Noda Time comes with a version of the tzdb (aka zoneinfo) database, which is now hosted by IANA. This database changes over time, as countries decide to change their time zone rules. As new versions of Noda Time are released, the version of tzdb will be updated. However, you may wish to use a new version of tzdb without changing which version of Noda Time you're using. This documentation tells you how to do so.
Noda Time's main library doesn't read tzdb text files directly - it uses a binary form which is the output of
ZoneInfoCompiler - another
part of the Noda Time project. This saves both space (the 2012c version takes about 189K when compiled, or about 598K in text form) and
time, as the binary form contains various precomputed transitions. The resource file also contains a mapping from Windows time zone names
to tzdb time zone IDs, primarily so that Noda Time can map the local time zone reported by
TimeZoneInfo to a tzdb time zone.
ZoneInfoCompiler is not currently provided in binary form in NuGet packages (although this decision can easily be revisited if there's
enough demand). You'll need to build it yourself - which should be as simple as getting hold of a Noda Time source distribution (the latest
for your binary's major version number should be good enough; we won't change the format of the resource file without bumping the version
number) and building the whole solution. You'll end up with binaries in ZoneInfoCompiler/bin/Debug (or Release).
path\to\ZoneInfoCompiler.exe -s path\to\tzdb-files -w path\to\windowsMapping-file.xml -o path\to\output.resources -t Resource
For example, rebuilding the 2012c data from Noda Time itself, starting in the ZoneInfoCompiler directory:
bin\Release\ZoneInfoCompiler -s Data\2012c -w Data\winmap\windowsZones-21.xml -o tzdb-2012c.resources -t Resource
As an alternative, if there's enough demand, we may well provide pre-built resource files in the Noda Time project download section. It's worth knowing the above steps, however, in case you wish to use a cut-down set of time zones for resource-constrained environments.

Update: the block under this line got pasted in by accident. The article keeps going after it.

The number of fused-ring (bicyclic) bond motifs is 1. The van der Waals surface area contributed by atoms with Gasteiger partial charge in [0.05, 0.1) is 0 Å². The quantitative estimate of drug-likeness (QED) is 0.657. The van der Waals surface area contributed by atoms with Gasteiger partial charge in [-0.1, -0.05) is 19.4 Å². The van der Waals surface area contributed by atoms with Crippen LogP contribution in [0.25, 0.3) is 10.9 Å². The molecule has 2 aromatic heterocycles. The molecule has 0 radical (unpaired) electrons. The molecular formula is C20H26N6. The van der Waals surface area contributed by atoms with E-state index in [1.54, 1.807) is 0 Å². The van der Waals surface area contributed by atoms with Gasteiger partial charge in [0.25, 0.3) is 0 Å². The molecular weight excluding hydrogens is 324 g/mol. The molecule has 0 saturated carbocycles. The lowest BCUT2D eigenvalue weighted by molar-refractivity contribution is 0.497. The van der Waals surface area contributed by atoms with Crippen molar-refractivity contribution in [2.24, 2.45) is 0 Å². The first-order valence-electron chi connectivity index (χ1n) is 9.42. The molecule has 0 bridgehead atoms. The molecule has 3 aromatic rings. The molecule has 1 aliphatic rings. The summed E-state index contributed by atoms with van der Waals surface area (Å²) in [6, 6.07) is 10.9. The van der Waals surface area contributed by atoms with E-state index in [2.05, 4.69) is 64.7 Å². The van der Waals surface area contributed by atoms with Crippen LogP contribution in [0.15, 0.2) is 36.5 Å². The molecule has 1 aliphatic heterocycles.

Typically you'll want to use the newly-created resource file as the default time zone provider, across your whole application. While it's possible to have multiple time zone providers in play at a time, that's a very rare scenario. Using a resource file is relatively straightforward:
ResourceSet from the file
TzdbDateTimeZoneSource with the
DateTimeZoneCache with the source
IDateTimeZoneProvider) wherever you need time zone information
Here's some sample code for the first three steps above:
public class CustomTzdb
static void Main()
var resourceSet = new ResourceSet("tzdb-2012c.resources");
var source = new TzdbDateTimeZoneSource(resourceSet);
IDateTimeZoneProvider provider = new DateTimeZoneCache(source);
You may be surprised that
TzdbDateTimeZoneSource doesn't implement
IDisposable even though
will never close or dispose the resource set it's given - it doesn't assume ownership of it. However, it will fail if you dispose the
resource set and then ask for a time zone which hasn't yet been loaded. If you wish to have a completely disconnected time zone provider,
I'd recommend loading the contents of the file into a
MemoryStream and passing that to the
ResourceSet constructor. Otherwise, in
most cases it probably isn't a big deal to have the handle to the resource file open throughout the lifetime of the application.